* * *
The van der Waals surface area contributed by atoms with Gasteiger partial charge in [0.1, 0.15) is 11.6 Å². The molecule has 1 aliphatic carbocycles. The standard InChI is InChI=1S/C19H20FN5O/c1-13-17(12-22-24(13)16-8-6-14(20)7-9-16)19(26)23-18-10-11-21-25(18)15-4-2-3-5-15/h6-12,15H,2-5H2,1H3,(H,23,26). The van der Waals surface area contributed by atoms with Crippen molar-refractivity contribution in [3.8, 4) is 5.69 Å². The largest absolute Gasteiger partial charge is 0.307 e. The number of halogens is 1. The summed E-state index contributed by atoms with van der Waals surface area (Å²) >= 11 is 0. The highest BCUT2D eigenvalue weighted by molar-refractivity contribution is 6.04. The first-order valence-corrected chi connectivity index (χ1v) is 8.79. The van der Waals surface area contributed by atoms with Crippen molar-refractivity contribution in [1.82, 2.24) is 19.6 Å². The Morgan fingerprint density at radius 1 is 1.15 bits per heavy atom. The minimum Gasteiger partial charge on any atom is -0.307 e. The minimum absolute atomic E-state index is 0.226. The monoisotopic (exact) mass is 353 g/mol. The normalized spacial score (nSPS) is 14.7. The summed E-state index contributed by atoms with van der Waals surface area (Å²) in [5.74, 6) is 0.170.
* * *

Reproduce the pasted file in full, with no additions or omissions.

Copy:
The van der Waals surface area contributed by atoms with Gasteiger partial charge in [0.1, 0.15) is 11.6 Å². The molecule has 1 aliphatic carbocycles. The standard InChI is InChI=1S/C19H20FN5O/c1-13-17(12-22-24(13)16-8-6-14(20)7-9-16)19(26)23-18-10-11-21-25(18)15-4-2-3-5-15/h6-12,15H,2-5H2,1H3,(H,23,26). The van der Waals surface area contributed by atoms with Crippen molar-refractivity contribution in [3.8, 4) is 5.69 Å². The largest absolute Gasteiger partial charge is 0.307 e. The number of halogens is 1. The summed E-state index contributed by atoms with van der Waals surface area (Å²) >= 11 is 0. The highest BCUT2D eigenvalue weighted by molar-refractivity contribution is 6.04. The first-order valence-corrected chi connectivity index (χ1v) is 8.79. The van der Waals surface area contributed by atoms with Crippen molar-refractivity contribution in [1.82, 2.24) is 19.6 Å². The Morgan fingerprint density at radius 1 is 1.15 bits per heavy atom. The minimum Gasteiger partial charge on any atom is -0.307 e. The minimum absolute atomic E-state index is 0.226. The monoisotopic (exact) mass is 353 g/mol. The normalized spacial score (nSPS) is 14.7. The summed E-state index contributed by atoms with van der Waals surface area (Å²) in [5.74, 6) is 0.170.